Understanding data breaches

By Abhishek |Email | Nov 16, 2017 | 7089 Views

The proliferation of digital technology in the last two decades has brought with it a slew of various cyber-threats, especially cybercrime, the most common example of which is data breaches.

The International Organization for Standardization and the International Electrotechnical Commission define a data breach as a compromise of security that leads to the accidental or unlawful destruction, loss, alteration, unauthorized disclosure of or access to protected data transmitted, stored or otherwise processed.

For the past several years, bigger data breaches have seemed only moments away as larger breaches have kept coming faster and faster, as stated in the 2017 Verizon Data Breach Investigations Report.

"When a data breach occurs, criminals who steal that data may use it to engage in identity theft," said Nick Kilmer, assistant director of the Texas A&M Money Education Center. "They might use your personal information to use your credit cards, access your existing accounts or open new accounts in your name."

In 2012, 160 million financial records were hacked from various American businesses, including 7-Eleven and the Nasdaq stock exchange. Three billion user accounts were hacked from the web company Yahoo in 2013, which was only disclosed in December of 2016.

Equifax has reported that 143 million Americans have had at least names and Social Security numbers hacked, which means that about half of all households in America are now at greater risk of financial and credit reporting fraud.

"I know personally, I've never thought much about the safety of my personal data until a few years ago," computer science senior Marybeth Villarreal said. "I just never thought about the information I was giving out."

The best strategy for preventing these type of breaches is to stay diligent about your finances, according to Kilmer.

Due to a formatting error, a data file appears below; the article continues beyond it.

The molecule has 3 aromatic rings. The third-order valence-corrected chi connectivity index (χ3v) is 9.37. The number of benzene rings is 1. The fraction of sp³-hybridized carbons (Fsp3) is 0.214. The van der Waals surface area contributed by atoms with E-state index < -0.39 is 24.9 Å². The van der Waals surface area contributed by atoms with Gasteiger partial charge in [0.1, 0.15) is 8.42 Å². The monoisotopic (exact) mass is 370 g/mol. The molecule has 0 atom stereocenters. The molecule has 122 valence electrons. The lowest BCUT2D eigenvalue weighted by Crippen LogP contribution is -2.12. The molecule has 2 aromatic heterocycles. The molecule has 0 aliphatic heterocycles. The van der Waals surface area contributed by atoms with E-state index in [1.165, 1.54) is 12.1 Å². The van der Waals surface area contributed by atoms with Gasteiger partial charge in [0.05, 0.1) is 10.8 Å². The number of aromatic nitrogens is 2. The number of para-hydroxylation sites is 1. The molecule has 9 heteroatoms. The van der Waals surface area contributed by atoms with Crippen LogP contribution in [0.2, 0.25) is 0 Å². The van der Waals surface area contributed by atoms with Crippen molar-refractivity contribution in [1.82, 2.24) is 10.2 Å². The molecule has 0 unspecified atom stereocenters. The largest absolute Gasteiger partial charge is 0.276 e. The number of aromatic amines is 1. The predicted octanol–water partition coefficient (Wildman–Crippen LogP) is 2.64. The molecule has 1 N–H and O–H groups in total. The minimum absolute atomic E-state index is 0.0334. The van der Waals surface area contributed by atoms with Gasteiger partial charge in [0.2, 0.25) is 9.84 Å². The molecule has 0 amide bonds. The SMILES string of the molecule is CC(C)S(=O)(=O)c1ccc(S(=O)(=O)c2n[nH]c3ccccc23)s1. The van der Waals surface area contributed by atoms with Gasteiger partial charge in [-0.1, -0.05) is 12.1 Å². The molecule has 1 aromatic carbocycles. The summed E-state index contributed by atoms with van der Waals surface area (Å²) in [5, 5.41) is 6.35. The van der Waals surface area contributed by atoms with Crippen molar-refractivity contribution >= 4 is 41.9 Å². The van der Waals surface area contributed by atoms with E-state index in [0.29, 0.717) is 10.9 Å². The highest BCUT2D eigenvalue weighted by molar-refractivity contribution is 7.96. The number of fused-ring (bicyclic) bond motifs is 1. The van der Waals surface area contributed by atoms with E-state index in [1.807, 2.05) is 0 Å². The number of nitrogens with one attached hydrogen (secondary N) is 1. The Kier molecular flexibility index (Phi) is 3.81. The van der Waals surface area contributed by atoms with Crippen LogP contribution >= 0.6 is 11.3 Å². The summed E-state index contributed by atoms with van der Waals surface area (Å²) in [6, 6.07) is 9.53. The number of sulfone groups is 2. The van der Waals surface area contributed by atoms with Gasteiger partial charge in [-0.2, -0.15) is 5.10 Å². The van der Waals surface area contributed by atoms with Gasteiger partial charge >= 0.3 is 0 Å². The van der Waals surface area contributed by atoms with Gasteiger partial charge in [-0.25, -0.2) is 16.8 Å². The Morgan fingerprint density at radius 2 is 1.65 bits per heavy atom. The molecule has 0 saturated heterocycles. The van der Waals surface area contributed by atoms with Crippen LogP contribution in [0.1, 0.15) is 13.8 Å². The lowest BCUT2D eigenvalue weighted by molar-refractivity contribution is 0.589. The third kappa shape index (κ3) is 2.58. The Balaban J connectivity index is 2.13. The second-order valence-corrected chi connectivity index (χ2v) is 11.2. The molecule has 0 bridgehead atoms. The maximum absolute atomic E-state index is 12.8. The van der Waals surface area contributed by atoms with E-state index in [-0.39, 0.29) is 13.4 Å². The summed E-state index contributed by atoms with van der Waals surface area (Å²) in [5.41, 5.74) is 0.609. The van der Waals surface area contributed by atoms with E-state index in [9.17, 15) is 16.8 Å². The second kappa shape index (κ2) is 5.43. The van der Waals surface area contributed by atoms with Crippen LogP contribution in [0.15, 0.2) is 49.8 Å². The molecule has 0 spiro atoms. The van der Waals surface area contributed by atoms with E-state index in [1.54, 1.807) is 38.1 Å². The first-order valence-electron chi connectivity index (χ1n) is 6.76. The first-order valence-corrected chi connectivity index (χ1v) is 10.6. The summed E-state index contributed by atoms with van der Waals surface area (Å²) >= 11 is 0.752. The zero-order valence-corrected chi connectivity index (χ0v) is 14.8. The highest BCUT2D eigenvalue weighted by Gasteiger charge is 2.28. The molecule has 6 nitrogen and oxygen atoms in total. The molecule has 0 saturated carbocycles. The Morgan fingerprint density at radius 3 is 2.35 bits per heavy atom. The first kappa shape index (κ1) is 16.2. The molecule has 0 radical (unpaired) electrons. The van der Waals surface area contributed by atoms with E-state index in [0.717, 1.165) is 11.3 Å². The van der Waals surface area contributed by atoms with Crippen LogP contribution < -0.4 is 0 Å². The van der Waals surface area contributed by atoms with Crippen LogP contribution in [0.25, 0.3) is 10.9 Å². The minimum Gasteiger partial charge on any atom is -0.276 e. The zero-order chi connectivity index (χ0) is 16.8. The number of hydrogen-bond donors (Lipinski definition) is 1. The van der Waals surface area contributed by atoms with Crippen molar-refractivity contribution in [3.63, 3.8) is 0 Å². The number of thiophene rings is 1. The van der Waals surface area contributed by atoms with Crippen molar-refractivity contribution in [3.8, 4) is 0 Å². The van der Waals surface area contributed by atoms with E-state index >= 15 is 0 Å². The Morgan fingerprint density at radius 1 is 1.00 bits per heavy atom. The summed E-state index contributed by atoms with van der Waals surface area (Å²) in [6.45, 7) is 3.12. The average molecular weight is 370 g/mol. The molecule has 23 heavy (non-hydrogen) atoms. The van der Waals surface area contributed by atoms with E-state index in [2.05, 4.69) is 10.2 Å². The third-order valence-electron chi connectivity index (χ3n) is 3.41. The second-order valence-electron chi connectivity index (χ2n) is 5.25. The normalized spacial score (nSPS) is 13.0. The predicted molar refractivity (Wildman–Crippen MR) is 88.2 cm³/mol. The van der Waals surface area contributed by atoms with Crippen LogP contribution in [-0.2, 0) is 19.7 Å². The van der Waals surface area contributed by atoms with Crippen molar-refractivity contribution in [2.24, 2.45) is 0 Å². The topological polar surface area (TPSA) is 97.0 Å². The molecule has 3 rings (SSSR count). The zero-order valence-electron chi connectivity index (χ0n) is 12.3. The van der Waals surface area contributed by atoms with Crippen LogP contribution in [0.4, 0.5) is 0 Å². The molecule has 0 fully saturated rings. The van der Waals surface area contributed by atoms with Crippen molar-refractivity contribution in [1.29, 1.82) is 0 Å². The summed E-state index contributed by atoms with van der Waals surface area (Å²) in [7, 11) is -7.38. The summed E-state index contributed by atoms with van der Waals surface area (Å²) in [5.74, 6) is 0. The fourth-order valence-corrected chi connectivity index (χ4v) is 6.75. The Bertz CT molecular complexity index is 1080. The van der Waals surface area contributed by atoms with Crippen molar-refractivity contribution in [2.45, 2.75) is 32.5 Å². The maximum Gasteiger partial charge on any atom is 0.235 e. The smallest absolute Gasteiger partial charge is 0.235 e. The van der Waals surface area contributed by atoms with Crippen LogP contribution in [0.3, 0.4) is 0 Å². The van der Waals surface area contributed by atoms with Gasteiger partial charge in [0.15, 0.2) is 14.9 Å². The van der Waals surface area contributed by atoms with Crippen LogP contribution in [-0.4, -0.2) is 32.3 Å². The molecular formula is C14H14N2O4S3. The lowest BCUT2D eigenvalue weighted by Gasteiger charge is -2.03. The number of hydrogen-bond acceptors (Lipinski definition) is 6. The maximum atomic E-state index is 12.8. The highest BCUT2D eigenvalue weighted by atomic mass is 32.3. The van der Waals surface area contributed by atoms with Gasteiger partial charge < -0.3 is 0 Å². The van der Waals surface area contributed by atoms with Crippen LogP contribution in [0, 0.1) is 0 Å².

"It's in your best interest to regularly review your bank statements, credit card statements and credit reports to check for charges or debts that you don't remember making yourself," Kilmer said. "Visit AnnualCreditReport.com for a free credit report every 12 months from each of the three major credit reporting companies.

 If you see anything out of the ordinary, you should contact each of these credit reporting companies. Identitytheft.gov also provides a list of steps to take to protect yourself against identity theft in the event that you believe that your information has been lost or stolen."

One of the biggest sources of customer confusion has been the issue of credit freezes versus credit locks, according to Kimer.

"A credit freeze and credit lock are two different ways to protect your credit from identity theft," Kilmer said. "A credit freeze is more commonly used when consumers believe that their information has been compromised. It blocks lenders from viewing your credit information. Unfreezing your credit report can take several days though. A credit lock is more of a preventative measure. It restricts lender access to your credit information as well, but you can lift the lock immediately if, for example, you're applying for new a mortgage and need your credit reviewed by a lender. You must contact your credit reporting companies to freeze or lock your credit reports and there may be a one time or recurring a charge for these services."

On the other side of the Atlantic, the expansive European Union General Data Protection Regulation is set to take effect in May of 2018. Whether the federal government, or state governments in the absence of national action, will follow the lead of the Europeans and mandate businesses to adopt a broad set of data protection principles remains to be seen, according to computer science professor Daniel Ragsdale.

"I do believe that there has to be at least some security standards at the national level," Ragsdale said. "But the question with regulation is always how much is too much. Where do you draw that line?"

At the moment, the issue of how to protect consumer privacy has divided members of Congress along partisan lines, the most recent example being the repeal of a Federal Communications Commission regulation that required customer approval of data sharing by Internet Service Providers. The measure was approved on a party-line basis.

"I think there is hope," Ragsdale said. "We are at a point when we are beginning to tip the balance in our favor. Through different efforts including a new generation of cybersecurity professionals like the ones graduating from the Cybersecurity Center here at Texas A&M, I think you are beginning to see a shift. And it is these graduates who are going to be tackling this issue into the future."

Source: The Batt